HOW TO BATTLE THE GENDER GAP
To move the needle on a deeper basis, it will take a systemic shift of employers becoming aware of the unconscious biases existing for both men and women. But until we get to that point, Goerner says, it’s “incumbent” on women to figure out the quick strategies they can do to even the playing field. Universum researchers agree.
“There is no clear-cut explanation as to why male talent have continued to demand and negotiate higher salaries,” the report reads. “If female talent do not demand higher wages during negotiations, the gap will not be narrowed unless employers are proactive and voluntarily provide higher wages to women without being asked for them.”
Goerner, who teaches an MBA negotiations class at Indiana University, suggests women call attention to the fact that they are negotiating for a reason and that she brings awareness to the understanding it is a potentially uncomfortable conversation for both sides. “It reinforces that she cares about the relationship,” Goerner explains. “It helps to communicate this is potentially treading on delicate ground and it’s not going to be like this all the time.”
MOVEMENT IS HAPPENING, ALBEIT SLOWLY
Of course, the responsibility to close the gap also falls on employers.
“From an employer branding perspective, taking the initiative to address this pay gap issue head-on could provide a unique advantage for your employer brand,” the Universum report says. “Employers who are willing to take this approach will more than likely not only attract more top female candidates but increase in attractiveness among their female demographic since they are taking initiative to address the gender pay gap issue.”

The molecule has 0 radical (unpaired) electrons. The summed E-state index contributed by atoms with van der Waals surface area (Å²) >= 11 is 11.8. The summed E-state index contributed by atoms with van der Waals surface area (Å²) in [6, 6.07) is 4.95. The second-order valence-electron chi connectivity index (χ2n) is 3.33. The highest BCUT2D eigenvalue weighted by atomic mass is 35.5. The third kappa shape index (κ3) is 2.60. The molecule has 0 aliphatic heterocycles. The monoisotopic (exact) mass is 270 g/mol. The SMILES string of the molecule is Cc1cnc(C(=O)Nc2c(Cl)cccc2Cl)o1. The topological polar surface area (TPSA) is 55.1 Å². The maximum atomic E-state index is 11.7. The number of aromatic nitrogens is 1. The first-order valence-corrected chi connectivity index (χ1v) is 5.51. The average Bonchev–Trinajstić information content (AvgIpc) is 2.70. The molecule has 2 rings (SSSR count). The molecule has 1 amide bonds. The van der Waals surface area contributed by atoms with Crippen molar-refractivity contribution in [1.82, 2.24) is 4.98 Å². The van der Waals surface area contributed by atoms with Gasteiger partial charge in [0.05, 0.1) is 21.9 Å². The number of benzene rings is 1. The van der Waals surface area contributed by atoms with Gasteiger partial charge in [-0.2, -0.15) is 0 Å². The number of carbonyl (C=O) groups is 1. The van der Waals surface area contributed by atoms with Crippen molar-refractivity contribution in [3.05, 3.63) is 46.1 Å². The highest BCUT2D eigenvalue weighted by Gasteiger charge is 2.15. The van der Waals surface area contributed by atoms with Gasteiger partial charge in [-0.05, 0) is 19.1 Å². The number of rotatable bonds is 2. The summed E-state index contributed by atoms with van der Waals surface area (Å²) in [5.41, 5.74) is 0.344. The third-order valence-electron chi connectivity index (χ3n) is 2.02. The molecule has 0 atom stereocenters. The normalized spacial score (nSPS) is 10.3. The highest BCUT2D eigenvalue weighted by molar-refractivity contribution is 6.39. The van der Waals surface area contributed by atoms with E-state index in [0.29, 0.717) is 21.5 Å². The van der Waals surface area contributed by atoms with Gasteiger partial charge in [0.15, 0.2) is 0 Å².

McElhaney agreed a 0% pay gap could — and should — become a competitive advantage for companies. “I’d like to see equal pay be a competitive advantage from a recruitment perspective,” says McElhaney, piggy-backing off the report’s conclusion. “Gap, Inc. has a 0% pay gap. I’d like to see people want to work at Gap, Inc. instead of H&M because they have a 0% pay gap.”
Just earlier this year, Iceland had a law come into effect that makes it illegal for companies with 25 or more employees to pay men more. Under the legislation, companies must prove they have equal pay or will be forced to pay $500 a day in fines until they do so. McElhaney says she’d like to see similar legislation within the U.S., or at least a requirement for companies to disclose salary data before being listed as a publicly-traded company. Earlier this week, Citibank became the first financial institution to disclose salary averages based on gender and race. The details were vague, but Citibank essentially found that women earn 1% less than men and that ethnic minorities earn 99 cents to every dollar a white person makes. Salesforce became the first large company to do such a study in 2015 and spent $3 million to retroactively cover significant pay differences. Last fall, Salesforce redid the process and spent another $3 million.
A CALL FOR MACRO- AND MICRO-LEVEL TRANSPARENCY
Both McElhaney and Goerner believe those types of disclosures is a step in the right direction. Universities like Indiana University already track that data in first jobs after graduation, Goerner says. If student-reported first jobs salaries are significantly different among men and women, they let the companies know they’re watching. Interestingly, Goerner notes that last year women graduating from Kelley made on average about $300 more than men.
“I can’t emphasize enough how important it is that students report to the universities their starting salaries,” Goerner says. “The placement offices can really help out.”
For now, at least, that kind of transparency — both on a macro and microlevel — might be the most promising areas to move the pay gap needle in a more equitable direction.
“I don’t believe companies will ever voluntarily pay women more,” McElhaney says. “But I do believe they can be more transparent and crunch their data to see what they are paying.”